When I studied what is known as narrative preaching in seminary, I learned to respect the text—to let the selected Scripture drive the sermon.
This approach can place me in a quandary, however. There are stories in the Bible that are so powerful that I find it daunting to try to expand or elaborate on them in any way. To do so is like standing before a beautiful painting and breaking the holy silence in the gallery by saying, “Note how the lines merge at this point.”
In this Easter season, I want to share with you such a text. It is, by the way, my favorite part of the Bible, the story I turn to for comfort. For me, it captures everything being revealed about God from Genesis to Revelation in one simple story.
And yes, I feel like I’m already over-explaining it.
As a reader, do me a favor. I know we often read blogs as part of our hurried lives, our eyes racing over the words while our e-mail and texts beep for attention. Don’t do that today.
Please, either slow down or come back when you have more time, and carefully read John 21:1-19 the way you would read a really good novel. There are characters in pain in this story; remember, the disciples know Jesus is alive, but they also know they ran and hid when Jesus needed them most. And most of all, there is the resurrected Jesus, bringing healing.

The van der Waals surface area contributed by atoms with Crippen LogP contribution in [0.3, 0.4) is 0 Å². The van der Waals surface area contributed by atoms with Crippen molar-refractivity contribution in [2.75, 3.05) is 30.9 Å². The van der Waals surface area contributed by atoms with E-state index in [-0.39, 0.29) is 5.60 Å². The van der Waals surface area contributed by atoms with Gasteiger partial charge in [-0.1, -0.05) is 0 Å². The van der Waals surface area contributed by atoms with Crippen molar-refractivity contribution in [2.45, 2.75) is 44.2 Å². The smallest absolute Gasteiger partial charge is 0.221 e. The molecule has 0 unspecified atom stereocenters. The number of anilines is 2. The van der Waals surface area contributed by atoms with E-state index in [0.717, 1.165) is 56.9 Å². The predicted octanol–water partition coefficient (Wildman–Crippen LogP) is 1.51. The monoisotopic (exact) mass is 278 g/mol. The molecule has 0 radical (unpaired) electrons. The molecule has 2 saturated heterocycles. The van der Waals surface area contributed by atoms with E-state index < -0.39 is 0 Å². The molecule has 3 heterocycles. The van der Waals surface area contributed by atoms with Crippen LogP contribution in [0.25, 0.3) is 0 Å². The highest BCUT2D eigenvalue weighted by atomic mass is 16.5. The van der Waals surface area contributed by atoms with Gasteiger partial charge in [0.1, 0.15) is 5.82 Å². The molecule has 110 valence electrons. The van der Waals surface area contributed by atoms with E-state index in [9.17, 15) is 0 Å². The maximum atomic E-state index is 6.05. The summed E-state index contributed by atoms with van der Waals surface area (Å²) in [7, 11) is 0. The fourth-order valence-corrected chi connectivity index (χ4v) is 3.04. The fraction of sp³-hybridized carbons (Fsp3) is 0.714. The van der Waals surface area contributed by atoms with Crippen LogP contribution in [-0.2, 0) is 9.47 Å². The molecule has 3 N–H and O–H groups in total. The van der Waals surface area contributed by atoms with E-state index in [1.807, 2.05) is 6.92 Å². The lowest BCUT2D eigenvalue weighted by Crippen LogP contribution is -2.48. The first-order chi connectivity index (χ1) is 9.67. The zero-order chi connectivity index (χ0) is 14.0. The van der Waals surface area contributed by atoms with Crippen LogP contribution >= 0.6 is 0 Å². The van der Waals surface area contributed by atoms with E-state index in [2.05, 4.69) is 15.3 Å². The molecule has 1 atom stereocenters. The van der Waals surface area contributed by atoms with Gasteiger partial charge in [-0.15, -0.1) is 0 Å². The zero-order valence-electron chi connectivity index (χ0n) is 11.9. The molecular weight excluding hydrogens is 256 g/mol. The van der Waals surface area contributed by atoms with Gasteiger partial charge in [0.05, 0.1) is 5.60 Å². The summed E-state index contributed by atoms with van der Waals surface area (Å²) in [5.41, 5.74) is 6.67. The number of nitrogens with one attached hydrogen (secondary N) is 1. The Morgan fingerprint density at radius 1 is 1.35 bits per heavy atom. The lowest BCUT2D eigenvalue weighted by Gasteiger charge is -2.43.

Now that you’ve read it, I just want to share with you a few of the thoughts this text has given me over the years.
- Even when faced with miraculous evidence of God’s presence, the best of us, when confronted with our sinful weaknesses, may want to turn back to what we used to be.
- Because of the resurrection, we are a people of abundance. We simply have to see and accept that abundance.
- The resurrected Jesus is exalted and glorified, and yet he meets us where we are, with love, grace and forgiveness, even if the sin is abandonment and betrayal. (I wonder, had Judas lived, how would Jesus have offered him forgiveness?)
- And of course, as we are restored by Jesus, there is a mission—perhaps a difficult one—but a mission that gives us purpose beyond our former lives.
Because of Jesus, we know we worship a God of love, a God who asks only that we return to him by accepting the free gift of forgiveness and salvation and then respond accordingly.
God forgive me if I just got in the way of a good story.